UNL CropWatch Aug. 13, 2010: Predicting End of Season Irrigation Needs

UNL CropWatch Aug. 13, 2010: Predicting End of Season Irrigation Needs

August 13, 2010

Planning Irrigation
By the Numbers

See Predicting the Last Irrigation of the Season (NebGuide G1871) for information and a worksheet to predict the last irrigation for corn, grain sorghum, soybeans, and dry beans.

The 2010 growing season started with a wet, cool spring that delayed planting in some areas and has now moved into a relatively hot summer that is helping crops mature fairly quickly. The net result is that crops may mature in different areas of the state over a longer time than usual this fall.

Fortunately, the procedure for making end of season irrigation decisions is based on crop maturity rather than the calendar date.
The last few irrigations of the season require some of the most important water management decisions of the year. Applying an extra, unneeded irrigation may waste 1 to 3 inches of water and 2 to 5 gallons of diesel fuel per acre.

Furrow irrigators need to decide soon due to the difference in application amounts, while pivot irrigators can delay last irrigation decisions and take advantage of any rainfall.

Criteria for Estimating the Last Irrigation of the Season

The irrigation management objective near the end of the season for fully watered crops should be to provide enough soil water in the root zone to carry the crop to maturity and produce top yields while leaving the soil fairly dry.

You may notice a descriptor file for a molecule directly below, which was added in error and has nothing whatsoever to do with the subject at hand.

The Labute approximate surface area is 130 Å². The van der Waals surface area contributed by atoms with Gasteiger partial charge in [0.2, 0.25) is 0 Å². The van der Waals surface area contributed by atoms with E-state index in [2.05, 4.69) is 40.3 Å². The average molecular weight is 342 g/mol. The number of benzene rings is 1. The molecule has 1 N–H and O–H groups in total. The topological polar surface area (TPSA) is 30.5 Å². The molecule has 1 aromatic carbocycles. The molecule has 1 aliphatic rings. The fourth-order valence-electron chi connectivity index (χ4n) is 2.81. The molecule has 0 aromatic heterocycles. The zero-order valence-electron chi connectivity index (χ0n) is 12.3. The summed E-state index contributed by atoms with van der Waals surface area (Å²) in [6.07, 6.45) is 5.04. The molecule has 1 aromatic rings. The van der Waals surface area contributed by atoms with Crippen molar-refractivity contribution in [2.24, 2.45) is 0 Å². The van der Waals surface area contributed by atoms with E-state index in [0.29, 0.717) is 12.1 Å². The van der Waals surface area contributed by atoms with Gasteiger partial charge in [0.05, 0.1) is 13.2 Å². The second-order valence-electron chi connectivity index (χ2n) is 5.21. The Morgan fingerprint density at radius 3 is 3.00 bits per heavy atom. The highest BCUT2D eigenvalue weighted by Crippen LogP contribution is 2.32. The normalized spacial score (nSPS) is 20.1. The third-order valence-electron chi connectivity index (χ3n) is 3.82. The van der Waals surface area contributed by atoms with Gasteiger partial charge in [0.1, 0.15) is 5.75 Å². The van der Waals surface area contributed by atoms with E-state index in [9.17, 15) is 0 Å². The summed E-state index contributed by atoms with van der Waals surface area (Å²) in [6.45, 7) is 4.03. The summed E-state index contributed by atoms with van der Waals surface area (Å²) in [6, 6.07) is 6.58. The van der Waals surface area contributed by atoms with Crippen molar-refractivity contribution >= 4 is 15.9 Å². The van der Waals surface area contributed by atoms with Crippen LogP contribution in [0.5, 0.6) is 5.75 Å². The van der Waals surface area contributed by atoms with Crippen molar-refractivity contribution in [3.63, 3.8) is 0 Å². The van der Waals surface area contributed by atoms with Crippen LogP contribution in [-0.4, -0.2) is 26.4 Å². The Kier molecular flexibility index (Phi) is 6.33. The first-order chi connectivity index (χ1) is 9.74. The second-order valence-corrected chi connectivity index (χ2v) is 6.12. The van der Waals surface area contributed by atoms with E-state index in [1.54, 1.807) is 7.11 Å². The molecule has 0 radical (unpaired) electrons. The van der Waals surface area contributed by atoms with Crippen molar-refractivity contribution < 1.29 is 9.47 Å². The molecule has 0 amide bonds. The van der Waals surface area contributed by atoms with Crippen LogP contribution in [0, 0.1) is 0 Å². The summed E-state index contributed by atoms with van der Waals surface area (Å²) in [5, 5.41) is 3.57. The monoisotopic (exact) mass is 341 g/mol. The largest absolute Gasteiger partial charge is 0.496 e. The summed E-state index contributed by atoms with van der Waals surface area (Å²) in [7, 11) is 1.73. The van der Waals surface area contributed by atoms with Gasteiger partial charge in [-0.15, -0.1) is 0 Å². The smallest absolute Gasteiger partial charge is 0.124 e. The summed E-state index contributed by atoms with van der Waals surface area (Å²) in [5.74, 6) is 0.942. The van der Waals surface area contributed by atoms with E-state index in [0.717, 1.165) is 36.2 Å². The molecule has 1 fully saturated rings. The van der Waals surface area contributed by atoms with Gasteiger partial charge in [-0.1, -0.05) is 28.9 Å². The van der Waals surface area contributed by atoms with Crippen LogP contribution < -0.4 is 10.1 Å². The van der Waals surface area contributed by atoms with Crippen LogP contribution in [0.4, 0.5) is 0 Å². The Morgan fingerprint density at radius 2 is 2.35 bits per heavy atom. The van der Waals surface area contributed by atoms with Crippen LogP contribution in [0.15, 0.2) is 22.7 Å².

The following information is necessary to predict the amount of water needed to take the crop through to maturity:

  • Predicted crop maturity date
  • Predicted water use by the crop to maturity
  • Remaining available water in the soil
  • Predicted rainfall before crop maturity

The crop is using less water each day because it is getting more mature and the days are getting shorter and cooler. The long-term, daily crop water use chart shows that the water use rate drops from around 2.1 inches per week at silking to only about 1.2 inches per week by the full dent stage. This 40% reduction requires irrigators to adjust their thinking about how much water needs to be applied each week.

Nebraska map of average precip in August

Figure 1. Average weekly precipitation in inches for August.

Nebraska map of average precipitation in September

Figure 2. Average weekly precipitation in inches for September.

Predicting Rainfall

Often irrigators give up on any chance of getting rain late in the growing season; however, historical data proves there is a good chance of receiving some rain in late August and into September. Figures 1-2 show the average weekly rainfall across Nebraska in August and September. Figures 3-6 (below) illustrate the likelihood of getting 0.5 to 1 inch of rain in August or September.

Predicting End of Season Irrigation

For best efficiency, rainfall plus the water applied during the last few irrigations of the season should not exceed the calculated irrigation requirement. Start using the stored soil water earlier in the season rather than just keeping the soil wet through the last irrigation and then letting it dry down all at once. By starting to delay irrigation toward the end of the season, the probability of receiving enough rainfall to meet crop water requirements increases.

For calculation procedures and charts see NebGuide Predicting the Last Irrigation of the Season (G1871).

Steve Melvin
Extension Educator, Frontier County


Nebraska map


Figure 3. Percent chance of receiving up to 1/2 inch of rain during a week in August.

Nebraska map

Figure 4. Percent chance of receiving up to 1 inch of rain during a week in August..

Nebraska map

Figure 5. Percent chance of reciving up to 1/2 inch of rain during a week in September.

 Nebraska map

Figure 6. Percent chance of receiving up to 1 inch of rain during a week in September.